I don't pee in my suit anymore. I ordered my current suit with a pissette and have never peed in this suit.
I gotta say, my wetsuit is pretty darn clean. I wash that thing good after every dive and air dry it inside out completely. The suit smells and feels brand new. I washed it last week more thoroughly (just in case) by hand, gently scrubbing with detergent. Still this past weekend it caused a lot of itching.

The lubricant I use is Slippy, which is supposed to be non-allergy causing.

My last wash I let soak in my usually Slosh cleaner.
Thank you for the suggestions.
You may be interested in trying some of the wetsuits that are specifically teargeted for people with Neoprene allergies. I don't have personal experience with them but I've heard that they do work if you get the size correctly.

Take a look at these brands:

Sharkskin
Lavacore
Fourth Element
Thank you for the suggestions!
I did look into each of those companies since you posted them. The Sharkskin I have some experience with since I have a tank top of theirs. I used it prior to help with warmth (on a thinning wetsuit). That said, I don't remember it causing any itching when I had it on in that area. So yes, that brand or barrier works. However, even though I'm in Hawaii, I tend to get cold easily and using the Sharkskin on its own would be too cold. I would need a suit that's full body and at least 3 mm. Unfortunately they don't offer that. Also, putting on and taking off a suit with sharkskin was very hard. The skin is meant to simulate a sharkskin so it worked against me in one direction.

Lavacore and Fourth Element are similar in that they do not offer a suit with full body that would include a hood. Fourth Element comes close, but no hood. I'm also a little concerned about any one piece full body that may require a zipper since I've had cold experiences with those in the past.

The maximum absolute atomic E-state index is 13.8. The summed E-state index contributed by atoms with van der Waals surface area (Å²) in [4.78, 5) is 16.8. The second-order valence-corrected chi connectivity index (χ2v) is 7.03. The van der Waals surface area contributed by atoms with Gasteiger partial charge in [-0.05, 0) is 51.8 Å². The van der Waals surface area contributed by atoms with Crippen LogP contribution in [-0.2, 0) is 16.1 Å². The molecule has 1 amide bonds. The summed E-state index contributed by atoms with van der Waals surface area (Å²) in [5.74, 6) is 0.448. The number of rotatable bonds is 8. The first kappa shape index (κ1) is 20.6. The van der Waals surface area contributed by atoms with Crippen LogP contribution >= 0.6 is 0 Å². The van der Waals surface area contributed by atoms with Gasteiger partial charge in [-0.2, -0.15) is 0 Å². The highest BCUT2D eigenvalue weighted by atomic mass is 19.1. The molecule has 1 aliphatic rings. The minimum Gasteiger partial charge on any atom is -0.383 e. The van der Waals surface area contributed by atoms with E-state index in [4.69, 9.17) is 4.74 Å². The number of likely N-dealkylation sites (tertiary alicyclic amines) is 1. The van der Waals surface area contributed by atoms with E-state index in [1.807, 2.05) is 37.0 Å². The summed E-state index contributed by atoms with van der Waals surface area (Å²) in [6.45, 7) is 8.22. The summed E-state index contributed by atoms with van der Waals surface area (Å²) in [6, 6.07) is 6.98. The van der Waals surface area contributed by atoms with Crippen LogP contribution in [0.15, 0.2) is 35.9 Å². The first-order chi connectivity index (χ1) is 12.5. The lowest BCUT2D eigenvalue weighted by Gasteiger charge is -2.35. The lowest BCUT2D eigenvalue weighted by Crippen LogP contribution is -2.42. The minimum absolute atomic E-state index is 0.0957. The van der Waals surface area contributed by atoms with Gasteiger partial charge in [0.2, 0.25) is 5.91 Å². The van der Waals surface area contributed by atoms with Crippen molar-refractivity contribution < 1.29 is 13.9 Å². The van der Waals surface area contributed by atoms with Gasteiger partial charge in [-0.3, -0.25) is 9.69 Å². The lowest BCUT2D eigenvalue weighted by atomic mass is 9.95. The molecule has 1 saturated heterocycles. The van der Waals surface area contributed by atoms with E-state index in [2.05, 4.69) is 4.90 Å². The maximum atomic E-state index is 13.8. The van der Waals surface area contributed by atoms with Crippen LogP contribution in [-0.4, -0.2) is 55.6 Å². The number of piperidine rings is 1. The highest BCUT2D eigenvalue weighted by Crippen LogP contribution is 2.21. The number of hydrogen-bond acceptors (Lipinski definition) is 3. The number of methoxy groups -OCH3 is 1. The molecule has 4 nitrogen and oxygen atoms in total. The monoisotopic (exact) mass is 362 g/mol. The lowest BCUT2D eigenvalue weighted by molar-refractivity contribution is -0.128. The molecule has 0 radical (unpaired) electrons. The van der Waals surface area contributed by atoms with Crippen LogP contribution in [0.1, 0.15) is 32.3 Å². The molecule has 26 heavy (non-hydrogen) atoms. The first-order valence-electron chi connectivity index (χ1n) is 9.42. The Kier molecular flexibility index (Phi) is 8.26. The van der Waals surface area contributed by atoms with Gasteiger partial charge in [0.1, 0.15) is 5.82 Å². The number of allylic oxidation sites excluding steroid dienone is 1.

Since my last dive this past weekend, I've noticed that it takes a few hours for the itching to kick in. I'm not itchy in my suit or just after I take it off. I'm starting to wonder if something is giving me dry skin, which would be causing the itch and not an allergy. Anyone have issues with dry skin after a dive? Does anyone include moisturizer in their lube?
 
marco15499

marco15499

Laguneros Spearfishing
Apr 4, 2011
346
140
83
You can also use a solution of body milk/water to lube the wetsuit. Or hair conditioner/water. It doesn't slips like shampoo, but it works.

The important thing is to let some water in after you wear it, so you take off the excess lube from contact directly your skin.

Polosub doesn't declare what type of neoprene they use.
 
  • Like
Reactions: musubi
DeeperBlue.com - The Worlds Largest Community Dedicated To Freediving, Scuba Diving and Spearfishing

ABOUT US

ISSN 1469-865X | Copyright © 1996 - 2022 deeperblue.net limited.

DeeperBlue.com is the World's Largest Community dedicated to Freediving, Scuba Diving, Spearfishing and Diving Travel.

We've been dedicated to bringing you the freshest news, features and discussions from around the underwater world since 1996.

ADVERT